This is a different venture at many levels, and one of the exciting aspects of working at a brand new and growing institution is that things are sure to change quite fast. It is also a condition of my appointment that I gain a doctorate, so I will be enrolling on this next September (about 25 years after I first contemplated a doctorate, as it happens – these things come around eventually). After so many years in finance, management and education I have many ideas about what to study. I am also a firm believer in open scholarship, so in that spirit I will share my current thoughts on the research here with anyone who is interested.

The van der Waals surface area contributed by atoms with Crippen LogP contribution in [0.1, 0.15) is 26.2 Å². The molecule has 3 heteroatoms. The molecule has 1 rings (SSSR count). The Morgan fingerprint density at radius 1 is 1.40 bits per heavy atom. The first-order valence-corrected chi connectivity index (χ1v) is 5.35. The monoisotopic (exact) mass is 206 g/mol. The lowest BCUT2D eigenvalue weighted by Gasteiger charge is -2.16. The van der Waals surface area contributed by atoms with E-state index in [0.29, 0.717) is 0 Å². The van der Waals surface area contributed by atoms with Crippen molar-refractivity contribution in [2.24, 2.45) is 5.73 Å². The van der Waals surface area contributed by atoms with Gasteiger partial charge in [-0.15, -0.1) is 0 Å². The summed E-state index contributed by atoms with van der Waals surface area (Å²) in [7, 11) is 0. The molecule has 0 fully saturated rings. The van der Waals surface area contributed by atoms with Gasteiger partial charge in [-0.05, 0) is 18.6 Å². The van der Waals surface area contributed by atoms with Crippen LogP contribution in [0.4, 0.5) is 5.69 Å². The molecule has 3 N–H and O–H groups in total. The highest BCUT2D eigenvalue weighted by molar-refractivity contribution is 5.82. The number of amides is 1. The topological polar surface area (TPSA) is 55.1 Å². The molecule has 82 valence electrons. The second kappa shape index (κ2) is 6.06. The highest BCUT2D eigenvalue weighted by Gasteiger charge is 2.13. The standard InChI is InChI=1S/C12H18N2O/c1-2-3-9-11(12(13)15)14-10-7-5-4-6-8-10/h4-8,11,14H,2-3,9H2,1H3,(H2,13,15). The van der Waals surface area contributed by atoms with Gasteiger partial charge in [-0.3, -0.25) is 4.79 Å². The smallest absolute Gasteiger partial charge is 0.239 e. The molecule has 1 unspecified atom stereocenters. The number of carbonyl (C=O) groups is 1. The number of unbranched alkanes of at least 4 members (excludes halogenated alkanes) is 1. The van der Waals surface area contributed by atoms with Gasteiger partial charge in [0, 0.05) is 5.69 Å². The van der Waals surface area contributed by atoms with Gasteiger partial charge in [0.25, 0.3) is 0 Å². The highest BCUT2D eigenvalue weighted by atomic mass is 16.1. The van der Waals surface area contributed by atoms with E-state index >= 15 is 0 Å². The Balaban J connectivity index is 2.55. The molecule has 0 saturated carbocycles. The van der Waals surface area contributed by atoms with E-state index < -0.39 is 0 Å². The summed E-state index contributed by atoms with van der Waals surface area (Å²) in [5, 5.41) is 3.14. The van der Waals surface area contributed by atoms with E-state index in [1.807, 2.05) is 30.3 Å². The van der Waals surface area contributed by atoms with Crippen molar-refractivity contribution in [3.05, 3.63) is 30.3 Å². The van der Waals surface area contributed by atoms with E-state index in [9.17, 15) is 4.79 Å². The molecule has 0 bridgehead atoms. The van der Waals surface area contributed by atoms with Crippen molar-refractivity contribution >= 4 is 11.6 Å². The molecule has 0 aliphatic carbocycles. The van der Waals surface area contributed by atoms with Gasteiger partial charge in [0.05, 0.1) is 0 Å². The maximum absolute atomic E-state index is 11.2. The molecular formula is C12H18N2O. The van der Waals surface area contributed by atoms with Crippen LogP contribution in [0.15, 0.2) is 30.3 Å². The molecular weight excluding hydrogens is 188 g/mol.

At BPP I led the development of a programme called the MSc Financial Leadership, which is for qualified accountants and explicitly based on the idea of social constructionism. This is the perspective that much of our world does not have objective existence but is created by societies through language, law and custom. For example, a company does not physically “exist” and can only act through its agents. Other “legal fictions” include marriage, government and, importantly for accountants, money. Money only has value because the law says it does and we all believe it. The MSc programme is aimed at raising awareness in accountants that virtually everything they deal with in their work does not have objective “existence” – it is socially created, therefore historically conditioned and subject to change.